As Linc Strunc (R.H. Thomson's extraordinary performance in a Genie-winning role) says, "It's the smart ones" who prove the most difficult to deprogram.

Nick Mancuso's David is intelligent, but he lacks what many are missing: Close human contact, permission to touch someone without fear or evoking sexual connotations. For many, that's like the difference between hugging your parents as a child, and the wall that goes up when you must "be a man" or "put away childish things".

The tools used to unhinge David's rationale are Legion: Beauty, peace, and belonging held up as within-reach (but cunningly and perpetually unattainable) goals. Simple messages that snowball. Inquisitiveness and discussion trampled as selfish distractions, with some subtle belittling. Repetition to instill new habits, relentlessly grinding in new beliefs. And then there's the food, and toying with body chemistry -- good science abused by clever minds.

A fine, memorable ensemble cast, from Guy Boyd's Eric, to Robert Joy's Patrick, to Timothy Webber's Greg, right down to Michael Wincott (THE CROW) in a minor role. Many of Canada's very best performers.

Saul Rubinek, who played nearly the same character in AGAINST ALL ODDS, goes to the other end of the scale here, however. A stalwart friend, Larry, never giving up however hard things get. A solid performance, one that embedded Rubinek's name in this reviewer's mind.

Paul Soles and Marcia Diamond are splendid as David's parents. Harvey Atkin adds some nice texture as Larry's boss. Who could say "no" to Kim Cattrall when she's this welcoming, and who wouldn't blanch before Meg Foster at her eeriest. Stephen Markle, as Karl, is a voice of reason who nonetheless does this to his friend, David.

And Nick Mancuso (HEARTBREAKERS, but who first impressed this reviewer in NIGHTWING) shines as David. Mancuso's a journeyman actor, always working, but rarely has a role so showcased his talents as TICKET TO HEAVEN. A performance you won't soon forget.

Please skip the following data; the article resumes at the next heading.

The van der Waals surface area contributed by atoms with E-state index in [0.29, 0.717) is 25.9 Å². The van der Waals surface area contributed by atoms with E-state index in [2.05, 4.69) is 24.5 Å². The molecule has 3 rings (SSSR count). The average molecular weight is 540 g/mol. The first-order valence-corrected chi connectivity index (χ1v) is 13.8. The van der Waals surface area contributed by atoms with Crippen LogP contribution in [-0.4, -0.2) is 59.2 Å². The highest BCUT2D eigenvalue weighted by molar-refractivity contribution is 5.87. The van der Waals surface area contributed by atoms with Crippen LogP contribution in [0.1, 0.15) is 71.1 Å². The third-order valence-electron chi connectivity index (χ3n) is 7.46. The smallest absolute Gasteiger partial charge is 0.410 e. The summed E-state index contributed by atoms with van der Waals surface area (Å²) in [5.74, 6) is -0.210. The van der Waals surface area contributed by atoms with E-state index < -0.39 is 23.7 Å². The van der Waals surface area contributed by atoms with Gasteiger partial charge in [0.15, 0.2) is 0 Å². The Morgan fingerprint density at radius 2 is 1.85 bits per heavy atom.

Most definitely deserving a new DVD release."
Great film, deserves to be better known....
Grigory's Girl | NYC | 04/18/2006
(4 out of 5 stars)

"This film is very difficult to find on VHS and/or DVD. I saw it in a DVD store for 10 bucks a few years ago, so I picked it up. The film is a terrifying, intense, very realistic one, depicting with great accuracy the truth about cults. Nick Manusco gives an excellent performance as David, the young man who gets caught up in the cult. He has just broken up with his girlfriend, and decides to visit a friend of his in southern California. David doesn't know that his friend is in a cult. They program David through various methods, including lack of sleep, moving around and around without reason, lack of protein in the food they eat, isolation, and fellow cult members following him around at all times. Saul Rubinek plays his friend who finds out where he is, and helps get him out with a deprogrammer. The film isn't perfect. There are noticable continuity flubs, awkward edits, misplaced comic relief (even though the sign "it's always amateur night" in the comedy club is hilarious), but these are minor compared with the intensity and accuracy of the film. This film was made in Canada (when Canadian film production was at a nadir), and it's a lot more realistic than a Hollywood film would be about the same subject. There are excellent performances all around (check out a very young Kim Catrall as Debbie, a cult member who is scary in her loyalty to "Father"). Hopefully, somebody will reissue this film...."